Thank you so much for the hellebore seedlings! I have potted them up and look forward to seeing what they do!

    • Chloris says:

      Black Tulip is a stunner but I love all magnolias, in my previous garden I had 23 different ones but then I had lots of space.
      I’m so glad the hellebores arrived safely. I dug them up from different parts of the garden in the hopes that you would get different flowers.

  19. cavershamjj says:

    Love a magnolia. I have a dwarf stellata in the front garden, white flowers.

  20. tonytomeo says:

    Garrya elliptica is a native here. It seems odd that it is grown in gardens elsewhere.

    • Chloris says:

      We grow it for its lovely, long, silky tassels.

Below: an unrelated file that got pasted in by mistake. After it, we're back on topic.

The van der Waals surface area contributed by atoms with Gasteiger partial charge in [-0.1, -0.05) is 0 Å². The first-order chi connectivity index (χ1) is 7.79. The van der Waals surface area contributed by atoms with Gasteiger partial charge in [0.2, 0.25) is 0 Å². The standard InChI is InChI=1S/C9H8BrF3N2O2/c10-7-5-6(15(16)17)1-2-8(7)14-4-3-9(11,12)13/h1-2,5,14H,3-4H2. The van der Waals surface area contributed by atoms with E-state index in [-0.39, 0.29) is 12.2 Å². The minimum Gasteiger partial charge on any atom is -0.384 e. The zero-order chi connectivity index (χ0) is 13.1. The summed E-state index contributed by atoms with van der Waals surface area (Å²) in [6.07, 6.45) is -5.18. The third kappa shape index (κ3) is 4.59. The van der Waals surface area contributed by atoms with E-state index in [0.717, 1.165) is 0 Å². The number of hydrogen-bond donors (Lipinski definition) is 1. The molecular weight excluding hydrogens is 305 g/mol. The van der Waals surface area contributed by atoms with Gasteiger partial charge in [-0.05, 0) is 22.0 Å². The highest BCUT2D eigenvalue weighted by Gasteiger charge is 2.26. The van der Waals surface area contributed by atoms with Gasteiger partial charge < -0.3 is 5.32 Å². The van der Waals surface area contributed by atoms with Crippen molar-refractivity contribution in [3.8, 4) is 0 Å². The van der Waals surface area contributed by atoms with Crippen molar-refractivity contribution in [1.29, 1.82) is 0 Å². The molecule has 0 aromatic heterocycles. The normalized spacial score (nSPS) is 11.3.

• tonytomeo says:

        They are certainly pretty in bloom, but are not much to look at when they finish. It is not such an easy plant to work with when it gets big. I sort of like them pruned upward like a small tree, but they are more often planted into situations where they can not get so big.

  21. Christina says:

    I’m glad you showed your winter garden, I was wondering how it was developing. The summerhouse looks so comfortable for a morning coffee. Great selection as usual. Good idea to fix a date for your 10 plants of the month.

  22. fredgardener says:

    This magnolia is full of promise ! I love it. Fingers crossed that a cold wave doesn’t kill it too soon …

  23. n20gardener says:

    So envious of all your lemons. My lemon tree is still sheltering in the greenhouse and still on its journey recovering from last year’s cold temperatures here. I hope I get a lemon or two this summer. Absolutely love the Magnolia – fingers crossed for it.

    • Chloris says:

      I love lemon trees they are so rewarding with blossom and fruit. I have two, one is ‘Meyers’ but I am not sure which variety this one is with such pointy fruit.